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Football Team

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vikram4689 GMAT Titan
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Football Team Post Thu Feb 16, 2012 7:36 pm
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  • Lap #[LAPCOUNT] ([LAPTIME])
    The football team, tired after four hours of practice and wanted to reach home quickly, took a short cut.

    A. tired after four hours of practice and wanted to reach home quickly, took a short cut.
    B. tired after four hours of practice and wanting to reach home quickly, took a short cut.
    C. tired after four hours of practice and because they wanted to reach home quickly, took a short cut.
    D. tired after four hours of practice and wanting to reach home quickly, will take a short cut.
    E. tiring after four hours of practice and wanting to reach home quickly, took a short cut.

    I see this ques different from the FUNGUS ques in OG. There extending is used because main clause used continuous tense but here past tense is used in main clause, so A should be fine but OA is B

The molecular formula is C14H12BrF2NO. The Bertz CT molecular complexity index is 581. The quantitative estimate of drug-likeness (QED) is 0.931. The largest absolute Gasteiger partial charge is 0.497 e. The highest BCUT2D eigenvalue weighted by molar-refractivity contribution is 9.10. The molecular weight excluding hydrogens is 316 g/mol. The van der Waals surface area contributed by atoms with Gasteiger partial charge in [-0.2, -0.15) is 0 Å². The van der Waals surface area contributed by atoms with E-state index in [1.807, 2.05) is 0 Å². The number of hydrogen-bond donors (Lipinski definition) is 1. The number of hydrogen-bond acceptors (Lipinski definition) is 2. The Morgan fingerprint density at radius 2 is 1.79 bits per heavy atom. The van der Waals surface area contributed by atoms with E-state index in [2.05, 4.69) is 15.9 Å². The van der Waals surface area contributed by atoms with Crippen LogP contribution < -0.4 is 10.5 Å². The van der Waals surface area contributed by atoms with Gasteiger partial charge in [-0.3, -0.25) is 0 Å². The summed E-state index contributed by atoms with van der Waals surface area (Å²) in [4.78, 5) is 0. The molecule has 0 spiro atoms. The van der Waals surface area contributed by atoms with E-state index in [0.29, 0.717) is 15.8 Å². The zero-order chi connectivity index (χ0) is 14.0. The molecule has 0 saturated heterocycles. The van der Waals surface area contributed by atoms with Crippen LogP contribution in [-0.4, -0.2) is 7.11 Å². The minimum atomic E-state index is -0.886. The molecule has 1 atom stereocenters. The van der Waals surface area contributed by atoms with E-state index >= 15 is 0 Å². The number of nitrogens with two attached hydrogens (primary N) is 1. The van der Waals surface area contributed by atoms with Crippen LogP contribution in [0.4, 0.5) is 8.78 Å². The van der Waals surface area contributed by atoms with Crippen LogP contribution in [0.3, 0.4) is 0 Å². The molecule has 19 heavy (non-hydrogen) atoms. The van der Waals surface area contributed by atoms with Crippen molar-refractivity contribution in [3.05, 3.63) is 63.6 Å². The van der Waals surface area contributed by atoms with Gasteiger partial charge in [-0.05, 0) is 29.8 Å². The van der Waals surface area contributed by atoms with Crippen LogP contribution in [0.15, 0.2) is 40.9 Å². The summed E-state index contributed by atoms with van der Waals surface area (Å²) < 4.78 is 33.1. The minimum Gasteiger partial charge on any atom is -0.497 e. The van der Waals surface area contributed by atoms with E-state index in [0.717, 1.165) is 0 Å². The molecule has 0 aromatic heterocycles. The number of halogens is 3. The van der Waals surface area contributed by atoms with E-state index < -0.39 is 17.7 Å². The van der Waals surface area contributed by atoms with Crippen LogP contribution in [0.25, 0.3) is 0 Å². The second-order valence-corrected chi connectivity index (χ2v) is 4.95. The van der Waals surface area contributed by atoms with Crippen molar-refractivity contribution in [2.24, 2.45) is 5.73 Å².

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    patanjali.purpose GMAT Destroyer! Default Avatar
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    Post Fri Feb 17, 2012 1:20 am
    vikram4689 wrote:
    The football team, tired after four hours of practice and wanted to reach home quickly, took a short cut.

    A. tired after four hours of practice and wanted to reach home quickly, took a short cut.
    B. tired after four hours of practice and wanting to reach home quickly, took a short cut.
    B
    TEAM WAS TIRED
    TEAM WAS WANTING
    TEAM WANTED

    "TIRED...AND WANTED...quickly" is a MODIFIER and therefore we need non-conjugated verb

    WAS TIRED is a conjugated verb; TIRED is a NON-conjugated verb
    WAS WANTING is a conjugated verb; WANTING is a NON-conjugated verb
    WANTED is a conjugated verb

    If we use WANTED we will have 2 conjugated verb (WANTED and TOOK)...without proper connection.

    Therefore B is correct

    vikram4689 GMAT Titan
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    Post Fri Feb 17, 2012 8:30 am
    how u decide this.....


    WAS TIRED is a conjugated verb; TIRED is a NON-conjugated verb
    WAS WANTING is a conjugated verb; WANTING is a NON-conjugated verb
    WANTED is a conjugated verb

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    avik.ch GMAT Destroyer!